A History of the County of Buckingham: Volume 2. Originally published by Victoria County History, London, 1908.
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Daniton (xi cent.); Dunigton (xiii cent.); Donyngton (xiv cent); Dynton (xvi cent.).
Dinton is a large parish in the Vale of Aylesbury and it lies in three hundreds. The village of Dinton and Upton hamlet are in Aylesbury Hundred; Moreton Farm or Liberty is in Desborough Hundred, and Aston Mullins Farm and Waldridge hamlet in Ashendon Hundred.
The River Thame forms part of the northern boundary, and Bonny Brook flows from Marsh hamlet through Dinton parish near Ford. There is water in the grounds of Dinton Hall.
The subsoil is Kimmeridge Clay, Portland Beds and Gault; (fn. 1) the surface soil is Clay, Sand, and Limestone. The occupation of the inhabitants is entirely agricultural, 2,288 acres being laid down in permanent pasture and 1,177¼ in arable land. (fn. 2) Duck and poultry breeding is also carried on. The village of Dinton lies on a side road running parallel to the main road from Thame to Aylesbury, at a short distance to the south. A lower road from Thame also crosses the parish. The nearest railway station is at Aylesbury, 4 miles away, for the Great Western, Great Central, and Metropolitan Extension lines. The common fields were inclosed under Act of Parliament, the award being made in 1804. (fn. 3) Various Anglo-Saxon remains have been found, and are preserved at Dinton Hall. The parish is celebrated for having been the place of residence of two regicides in the 17th century, Simon Mayne at Dinton Hall and Sir Richard Ingoldsby at Waldridge.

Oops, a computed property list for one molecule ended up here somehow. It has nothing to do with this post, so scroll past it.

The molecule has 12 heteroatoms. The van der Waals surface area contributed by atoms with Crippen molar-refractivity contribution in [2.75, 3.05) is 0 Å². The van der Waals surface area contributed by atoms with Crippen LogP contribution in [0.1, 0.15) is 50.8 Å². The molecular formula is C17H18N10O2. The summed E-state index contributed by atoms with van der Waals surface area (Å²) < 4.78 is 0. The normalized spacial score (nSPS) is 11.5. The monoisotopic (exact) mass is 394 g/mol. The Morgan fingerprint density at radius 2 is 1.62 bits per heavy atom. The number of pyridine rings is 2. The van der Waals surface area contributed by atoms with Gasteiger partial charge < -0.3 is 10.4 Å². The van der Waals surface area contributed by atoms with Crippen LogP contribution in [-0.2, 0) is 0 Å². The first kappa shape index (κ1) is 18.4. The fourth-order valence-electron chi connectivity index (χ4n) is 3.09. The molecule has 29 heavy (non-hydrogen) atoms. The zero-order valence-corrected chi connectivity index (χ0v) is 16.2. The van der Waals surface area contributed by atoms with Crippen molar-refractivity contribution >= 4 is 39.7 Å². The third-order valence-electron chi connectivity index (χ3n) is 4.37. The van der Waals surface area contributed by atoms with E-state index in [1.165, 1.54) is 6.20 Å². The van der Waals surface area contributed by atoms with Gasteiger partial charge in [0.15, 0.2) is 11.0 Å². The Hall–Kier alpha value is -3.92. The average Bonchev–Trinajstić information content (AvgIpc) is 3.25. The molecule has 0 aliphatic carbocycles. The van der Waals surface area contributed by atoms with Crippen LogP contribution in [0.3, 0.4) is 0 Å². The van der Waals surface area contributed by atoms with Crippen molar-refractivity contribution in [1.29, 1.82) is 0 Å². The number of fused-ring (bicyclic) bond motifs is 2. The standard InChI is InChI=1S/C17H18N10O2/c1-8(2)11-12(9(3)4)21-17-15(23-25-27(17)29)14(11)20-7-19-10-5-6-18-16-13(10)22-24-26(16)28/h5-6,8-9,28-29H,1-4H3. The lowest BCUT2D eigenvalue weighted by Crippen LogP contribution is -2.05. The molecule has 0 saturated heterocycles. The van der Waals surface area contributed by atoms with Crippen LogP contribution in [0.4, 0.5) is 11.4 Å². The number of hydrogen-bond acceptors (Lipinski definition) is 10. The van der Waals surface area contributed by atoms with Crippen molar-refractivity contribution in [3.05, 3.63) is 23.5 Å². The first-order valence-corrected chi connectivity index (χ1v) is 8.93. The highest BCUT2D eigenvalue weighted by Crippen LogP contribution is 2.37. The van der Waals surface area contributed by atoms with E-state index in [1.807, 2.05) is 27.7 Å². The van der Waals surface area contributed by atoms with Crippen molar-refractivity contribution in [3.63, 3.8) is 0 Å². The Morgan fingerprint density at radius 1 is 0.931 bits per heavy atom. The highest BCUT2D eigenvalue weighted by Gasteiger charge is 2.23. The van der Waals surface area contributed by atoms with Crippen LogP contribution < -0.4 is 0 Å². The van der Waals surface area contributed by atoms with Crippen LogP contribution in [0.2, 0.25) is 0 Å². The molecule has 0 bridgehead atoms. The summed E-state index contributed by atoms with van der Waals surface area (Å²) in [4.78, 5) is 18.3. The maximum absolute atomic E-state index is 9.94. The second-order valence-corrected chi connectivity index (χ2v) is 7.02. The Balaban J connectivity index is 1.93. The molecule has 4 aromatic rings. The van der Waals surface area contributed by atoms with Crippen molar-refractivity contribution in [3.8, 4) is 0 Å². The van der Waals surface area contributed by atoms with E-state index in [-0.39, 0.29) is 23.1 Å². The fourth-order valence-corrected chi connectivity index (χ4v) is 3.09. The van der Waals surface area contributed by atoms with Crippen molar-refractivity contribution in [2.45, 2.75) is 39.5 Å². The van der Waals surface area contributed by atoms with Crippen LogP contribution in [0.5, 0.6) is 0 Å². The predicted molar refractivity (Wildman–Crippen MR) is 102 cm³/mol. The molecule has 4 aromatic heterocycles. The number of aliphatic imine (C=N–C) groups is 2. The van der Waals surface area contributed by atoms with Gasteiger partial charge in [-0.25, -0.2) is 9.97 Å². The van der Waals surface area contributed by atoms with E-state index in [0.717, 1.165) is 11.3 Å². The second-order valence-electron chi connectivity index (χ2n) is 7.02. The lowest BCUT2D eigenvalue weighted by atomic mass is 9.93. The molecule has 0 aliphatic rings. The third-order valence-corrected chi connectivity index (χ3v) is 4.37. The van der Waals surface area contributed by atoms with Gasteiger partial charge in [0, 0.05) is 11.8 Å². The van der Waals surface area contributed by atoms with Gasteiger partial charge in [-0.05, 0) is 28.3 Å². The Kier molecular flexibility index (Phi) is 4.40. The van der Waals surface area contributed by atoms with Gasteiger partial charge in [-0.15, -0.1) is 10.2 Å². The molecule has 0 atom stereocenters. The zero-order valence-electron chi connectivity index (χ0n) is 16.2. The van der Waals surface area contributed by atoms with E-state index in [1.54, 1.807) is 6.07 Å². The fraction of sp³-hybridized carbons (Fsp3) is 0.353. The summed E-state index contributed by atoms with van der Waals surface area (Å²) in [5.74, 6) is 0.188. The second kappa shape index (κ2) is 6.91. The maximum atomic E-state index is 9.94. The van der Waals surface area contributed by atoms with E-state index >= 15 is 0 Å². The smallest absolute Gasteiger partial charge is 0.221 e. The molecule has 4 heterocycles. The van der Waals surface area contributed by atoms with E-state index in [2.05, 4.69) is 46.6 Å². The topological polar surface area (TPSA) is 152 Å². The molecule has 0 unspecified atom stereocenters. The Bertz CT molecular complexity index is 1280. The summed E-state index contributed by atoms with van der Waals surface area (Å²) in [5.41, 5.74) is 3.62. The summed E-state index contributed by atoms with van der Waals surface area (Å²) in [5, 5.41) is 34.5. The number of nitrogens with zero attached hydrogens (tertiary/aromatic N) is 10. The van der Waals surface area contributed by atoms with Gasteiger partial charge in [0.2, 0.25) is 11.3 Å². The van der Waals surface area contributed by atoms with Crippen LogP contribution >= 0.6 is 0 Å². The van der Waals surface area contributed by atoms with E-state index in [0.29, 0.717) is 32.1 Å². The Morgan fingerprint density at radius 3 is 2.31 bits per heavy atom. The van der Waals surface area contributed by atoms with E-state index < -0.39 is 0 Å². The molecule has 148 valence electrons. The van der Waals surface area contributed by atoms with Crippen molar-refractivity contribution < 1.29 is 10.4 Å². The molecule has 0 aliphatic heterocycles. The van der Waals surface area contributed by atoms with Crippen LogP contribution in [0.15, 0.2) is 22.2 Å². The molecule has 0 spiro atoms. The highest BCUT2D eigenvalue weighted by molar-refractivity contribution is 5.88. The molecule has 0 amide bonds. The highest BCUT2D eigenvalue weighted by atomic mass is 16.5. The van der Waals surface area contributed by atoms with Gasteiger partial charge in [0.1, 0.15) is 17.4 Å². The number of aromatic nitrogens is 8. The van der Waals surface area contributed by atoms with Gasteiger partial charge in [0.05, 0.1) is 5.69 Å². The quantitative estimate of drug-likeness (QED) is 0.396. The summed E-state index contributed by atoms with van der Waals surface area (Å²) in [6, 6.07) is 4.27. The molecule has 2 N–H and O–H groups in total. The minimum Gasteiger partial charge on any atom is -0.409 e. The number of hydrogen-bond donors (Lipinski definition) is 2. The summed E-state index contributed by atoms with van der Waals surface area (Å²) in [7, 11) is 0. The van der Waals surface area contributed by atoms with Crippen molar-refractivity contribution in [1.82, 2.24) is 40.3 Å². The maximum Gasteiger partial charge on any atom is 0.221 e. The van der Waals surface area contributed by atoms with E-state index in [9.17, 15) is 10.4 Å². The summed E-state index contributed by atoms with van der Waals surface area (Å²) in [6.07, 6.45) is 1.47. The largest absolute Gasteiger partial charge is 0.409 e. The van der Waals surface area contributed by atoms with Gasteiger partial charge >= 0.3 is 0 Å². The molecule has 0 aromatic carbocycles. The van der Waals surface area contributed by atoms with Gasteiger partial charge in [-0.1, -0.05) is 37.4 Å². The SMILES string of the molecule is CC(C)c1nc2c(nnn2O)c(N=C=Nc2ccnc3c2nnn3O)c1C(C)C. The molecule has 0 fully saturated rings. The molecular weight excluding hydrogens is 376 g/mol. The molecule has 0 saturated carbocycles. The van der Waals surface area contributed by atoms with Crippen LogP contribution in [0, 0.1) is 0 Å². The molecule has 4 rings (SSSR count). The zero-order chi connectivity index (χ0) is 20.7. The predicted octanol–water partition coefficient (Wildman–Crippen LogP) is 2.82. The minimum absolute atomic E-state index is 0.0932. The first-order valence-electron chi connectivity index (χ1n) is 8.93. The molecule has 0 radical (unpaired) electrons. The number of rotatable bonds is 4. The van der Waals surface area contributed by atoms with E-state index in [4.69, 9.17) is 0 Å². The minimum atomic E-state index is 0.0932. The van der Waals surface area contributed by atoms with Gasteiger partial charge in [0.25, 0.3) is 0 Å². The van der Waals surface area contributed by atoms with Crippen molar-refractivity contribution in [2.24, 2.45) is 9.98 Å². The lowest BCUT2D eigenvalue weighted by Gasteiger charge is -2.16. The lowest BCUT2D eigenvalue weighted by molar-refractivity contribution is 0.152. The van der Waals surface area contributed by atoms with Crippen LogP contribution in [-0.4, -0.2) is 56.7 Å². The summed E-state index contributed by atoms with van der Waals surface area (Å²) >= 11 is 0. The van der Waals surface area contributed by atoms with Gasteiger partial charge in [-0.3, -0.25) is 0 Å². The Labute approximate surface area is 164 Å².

John Bigg, joint secretary to the two regicides, also lived at Dinton. Tradition names him as the actual executioner of Charles I. After the Restoration, apparently pursued by remorse, he became a hermit and lived in a cave in the parish, without ever changing his clothes. He died in 1696, and one of his shoes is preserved at Dinton Hall, the other being in the Ashmolean Museum at Oxford. There are four hamlets in the parish: Ford, Upton, Westlington, and Gibraltar. Westlington is the most considerable of these, and lies to the west of the grounds of Dinton Hall, the church and village of Dinton adjoining the same grounds on the east. Upton is a little farther to the north-east, all three settlements being built on the southward slope of the narrow ridge of land along which the Aylesbury road runs. All this part of the parish is very well timbered, especially near the church and Hall. On the southern boundary of the churchyard are some disused almshouses of 18th-century brickwork, with a little timber work of earlier date, the south entrance to the churchyard being by an archway through the buildings. They face on to a pretty green, with the boundary wall of the Hall gardens on the west, and a line of tall trees, beneath which the village stocks and whipping-post yet stand. The road runs on the east side past two small houses with half-timbered gables of early 17th-century date, which are the two wings of an H-shaped house, whose central block has been destroyed, leaving two fireplaces exposed on the wall of the south wing. The hamlet of Ford, as its name implies, lies to the south at the point where the road from Dinton village crosses the Ford Brook, and farther to the south stand the farm-houses of Upper and Lower Waldridge. The small collection of houses known as Gibraltar is on the main Aylesbury road, north-west of Dinton village, and about half a mile to the west of the ridiculous 18th-century ruin known as Dinton Castle, built in 1769 by Sir John Vanhattem. Though in itself of no importance, it stands on a Saxon burial mound from which a number of valuable objects have been dug out. Besides the church there are two buildings of historical interest in the parish, Dinton Hall and Upper Waldridge. Of these the former, said to have been in great part built by Archbishop Warham c. 1500, has been much modernized, but shows a few traces of work as early as the 14th century, though the main part of the building appears to be of 17th-century date. In the cellars, under the present drawing-room, is a curious structure apparently designed to support a projecting fireplace above (the present fireplace is over it), and constructed of arched ribs of stone stiffened by horizontal slabs, and springing from corbels carved with the masks characteristic of 13th and 14th-century Gothic work.